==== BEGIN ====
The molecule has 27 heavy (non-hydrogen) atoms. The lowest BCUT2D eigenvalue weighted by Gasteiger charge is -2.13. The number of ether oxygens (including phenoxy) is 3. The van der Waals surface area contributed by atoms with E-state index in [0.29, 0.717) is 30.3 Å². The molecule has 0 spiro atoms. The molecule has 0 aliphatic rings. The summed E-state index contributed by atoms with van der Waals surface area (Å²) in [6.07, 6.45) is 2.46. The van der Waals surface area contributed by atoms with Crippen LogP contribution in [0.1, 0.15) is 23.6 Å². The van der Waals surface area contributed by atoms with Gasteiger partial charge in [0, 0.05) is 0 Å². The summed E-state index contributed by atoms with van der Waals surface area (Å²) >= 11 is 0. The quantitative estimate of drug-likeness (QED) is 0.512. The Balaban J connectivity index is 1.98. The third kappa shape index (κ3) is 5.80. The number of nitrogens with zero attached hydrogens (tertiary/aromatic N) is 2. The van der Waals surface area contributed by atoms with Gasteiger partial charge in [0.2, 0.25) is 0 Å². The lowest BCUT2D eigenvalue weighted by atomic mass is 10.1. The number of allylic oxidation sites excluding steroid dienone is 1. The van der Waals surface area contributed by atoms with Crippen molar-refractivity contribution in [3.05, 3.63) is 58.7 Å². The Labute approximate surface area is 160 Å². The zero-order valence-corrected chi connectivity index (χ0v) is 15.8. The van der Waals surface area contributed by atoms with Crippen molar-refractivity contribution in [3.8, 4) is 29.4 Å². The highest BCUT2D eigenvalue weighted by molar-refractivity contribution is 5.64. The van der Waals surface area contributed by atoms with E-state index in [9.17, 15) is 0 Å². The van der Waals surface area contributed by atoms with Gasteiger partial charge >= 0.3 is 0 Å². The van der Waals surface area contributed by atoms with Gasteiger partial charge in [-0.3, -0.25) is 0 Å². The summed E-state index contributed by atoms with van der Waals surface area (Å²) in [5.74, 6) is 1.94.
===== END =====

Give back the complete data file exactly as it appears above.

The molecule has 27 heavy (non-hydrogen) atoms. The lowest BCUT2D eigenvalue weighted by Gasteiger charge is -2.13. The number of ether oxygens (including phenoxy) is 3. The van der Waals surface area contributed by atoms with E-state index in [0.29, 0.717) is 30.3 Å². The molecule has 0 spiro atoms. The molecule has 0 aliphatic rings. The summed E-state index contributed by atoms with van der Waals surface area (Å²) in [6.07, 6.45) is 2.46. The van der Waals surface area contributed by atoms with Crippen LogP contribution in [0.1, 0.15) is 23.6 Å². The van der Waals surface area contributed by atoms with Gasteiger partial charge in [0, 0.05) is 0 Å². The summed E-state index contributed by atoms with van der Waals surface area (Å²) >= 11 is 0. The quantitative estimate of drug-likeness (QED) is 0.512. The Balaban J connectivity index is 1.98. The third kappa shape index (κ3) is 5.80. The number of nitrogens with zero attached hydrogens (tertiary/aromatic N) is 2. The van der Waals surface area contributed by atoms with Gasteiger partial charge in [0.2, 0.25) is 0 Å². The lowest BCUT2D eigenvalue weighted by atomic mass is 10.1. The number of allylic oxidation sites excluding steroid dienone is 1. The van der Waals surface area contributed by atoms with Crippen molar-refractivity contribution in [3.05, 3.63) is 58.7 Å². The Labute approximate surface area is 160 Å². The zero-order valence-corrected chi connectivity index (χ0v) is 15.8. The van der Waals surface area contributed by atoms with Crippen molar-refractivity contribution in [3.8, 4) is 29.4 Å². The highest BCUT2D eigenvalue weighted by molar-refractivity contribution is 5.64. The van der Waals surface area contributed by atoms with E-state index in [9.17, 15) is 0 Å². The van der Waals surface area contributed by atoms with Gasteiger partial charge >= 0.3 is 0 Å². The van der Waals surface area contributed by atoms with Gasteiger partial charge in [-0.3, -0.25) is 0 Å². The summed E-state index contributed by atoms with van der Waals surface area (Å²) in [5.74, 6) is 1.94.